Shehbaz Sharif must rewind to move Pakistan forward

The new PM has to reckon with Imran Khan’s tainted legacy, as well as the record of previous regimes

April 20, 2022 02:53 pm | Updated April 21, 2022 02:57 pm IST

Shehbaz Sharif. File

Shehbaz Sharif. File | Photo Credit: AFP

Imran Khan, who lost the office of Pakistan’s Prime Minister after a vote of no confidence this month, was a good campaigner but a poor administrator. He transformed his stardom as a cricketer into political success as a crusader against corruption. But his tenure in office did not diminish Pakistan’s endemic corruption and, by the time he left office, rumours swirled about the corruption of several people close to Mr. Khan.

Back to Purana Pakistan

The Naya (new) Pakistan promised by Mr. Khan did not materialise but he has muddied the waters for a return to Purana (old) Pakistan. In addition to the economic and foreign policy challenges he leaves behind, Mr. Khan has also disrupted Pakistani society. His supporters believe his conspiracy theories and consider anyone other than him as a crook, a traitor, or a foreign agent. As he left office, Mr. Khan even brought into question the integrity of the Supreme Court and the military, although, as Prime Minister, he had called for a law to punish criticism of these institutions.

Pakistan’s human rights record, never particularly good, worsened under Mr. Khan. Curbs on the media increased, enforced disappearances went up, and mob violence in the name of religion continued as the Prime Minister fuelled rhetoric about Islamophobia and lack of respect of Islam’s Prophet by followers of other faiths.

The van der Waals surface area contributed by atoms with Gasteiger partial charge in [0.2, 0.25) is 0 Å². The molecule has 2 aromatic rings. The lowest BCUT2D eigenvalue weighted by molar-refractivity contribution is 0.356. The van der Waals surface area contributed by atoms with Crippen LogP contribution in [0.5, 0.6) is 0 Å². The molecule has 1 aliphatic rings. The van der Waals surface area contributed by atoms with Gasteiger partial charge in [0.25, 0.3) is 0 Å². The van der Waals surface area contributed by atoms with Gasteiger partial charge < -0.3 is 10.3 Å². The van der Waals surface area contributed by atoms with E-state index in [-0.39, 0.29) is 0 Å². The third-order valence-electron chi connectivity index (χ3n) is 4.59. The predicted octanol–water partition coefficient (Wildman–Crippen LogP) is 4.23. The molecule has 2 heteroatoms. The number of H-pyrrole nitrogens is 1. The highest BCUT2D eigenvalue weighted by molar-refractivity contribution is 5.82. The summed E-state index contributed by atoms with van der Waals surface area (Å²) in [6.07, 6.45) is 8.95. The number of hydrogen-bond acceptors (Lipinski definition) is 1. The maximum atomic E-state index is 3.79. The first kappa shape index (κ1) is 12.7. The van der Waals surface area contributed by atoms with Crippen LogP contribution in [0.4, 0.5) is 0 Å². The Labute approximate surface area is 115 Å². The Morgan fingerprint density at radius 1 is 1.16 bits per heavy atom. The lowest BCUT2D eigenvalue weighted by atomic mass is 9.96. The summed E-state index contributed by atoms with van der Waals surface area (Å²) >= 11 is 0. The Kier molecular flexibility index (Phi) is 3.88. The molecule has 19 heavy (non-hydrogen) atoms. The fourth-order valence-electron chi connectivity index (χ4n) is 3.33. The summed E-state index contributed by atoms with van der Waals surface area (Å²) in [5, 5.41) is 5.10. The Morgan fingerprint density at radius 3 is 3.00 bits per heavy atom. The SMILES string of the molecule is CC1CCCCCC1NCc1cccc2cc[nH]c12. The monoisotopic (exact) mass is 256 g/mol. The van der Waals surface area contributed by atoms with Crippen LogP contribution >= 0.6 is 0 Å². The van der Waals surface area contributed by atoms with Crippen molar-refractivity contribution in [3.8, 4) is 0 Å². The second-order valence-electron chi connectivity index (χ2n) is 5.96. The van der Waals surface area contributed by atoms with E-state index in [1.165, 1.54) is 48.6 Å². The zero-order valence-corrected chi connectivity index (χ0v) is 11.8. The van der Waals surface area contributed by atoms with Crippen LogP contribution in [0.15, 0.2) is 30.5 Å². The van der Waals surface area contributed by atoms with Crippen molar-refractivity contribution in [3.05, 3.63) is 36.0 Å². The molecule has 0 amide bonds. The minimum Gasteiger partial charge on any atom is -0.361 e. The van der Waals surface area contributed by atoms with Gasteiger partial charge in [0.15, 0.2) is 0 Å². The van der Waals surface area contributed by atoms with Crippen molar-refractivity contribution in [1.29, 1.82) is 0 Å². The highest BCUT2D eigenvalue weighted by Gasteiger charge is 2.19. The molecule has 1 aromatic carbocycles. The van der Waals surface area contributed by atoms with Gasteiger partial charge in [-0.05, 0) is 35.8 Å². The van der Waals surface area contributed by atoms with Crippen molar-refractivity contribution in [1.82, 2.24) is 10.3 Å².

The country is now ruled by a coalition of the same traditional politicians whom Mr. Khan and his supporters detest. The Pakistan Muslim League of Nawaz Sharif (PML-N), the Pakistan Peoples Party (PPP) of Asif Ali Zardari and his son Bilawal Bhutto Zardari, and the religious Jamiat Ulema-e-Islam (JUI) share a commitment to electoral democracy but disagree on many things. Moreover, Mr. Khan’s cult-like following has polarised Pakistani society as never before. 

The new Prime Minister, Shehbaz Sharif, has been an elected legislator since 1988 and, in total, served as elected Chief Minister of Punjab, Pakistan’s most populous province, for over a decade. His administrative skills are as widely recognised as his calm and business-like demeanour. Mr. Sharif will offer a huge contrast to Mr. Khan, who knew nothing about governance and who remained an angry rabble rouser even while serving as Prime Minister.

Mr. Khan entered electoral politics in 1997 but made no headway until aligning himself closely with Pakistan’s military around 2011. Suddenly, his party, the Pakistan Tehreek-e-Insaf (PTI), which won no seat in the 1997 election and only one seat (his own) in 2002, saw an influx of influential politicians from other parties. The opposition and political observers recognised that he had become the Pakistani deep state’s stick to beat up other politicians over corruption or getting too close to India or the U.S., maintaining Pakistan’s Islamist identity, and even justifying repression in the name of ‘saving the nation’.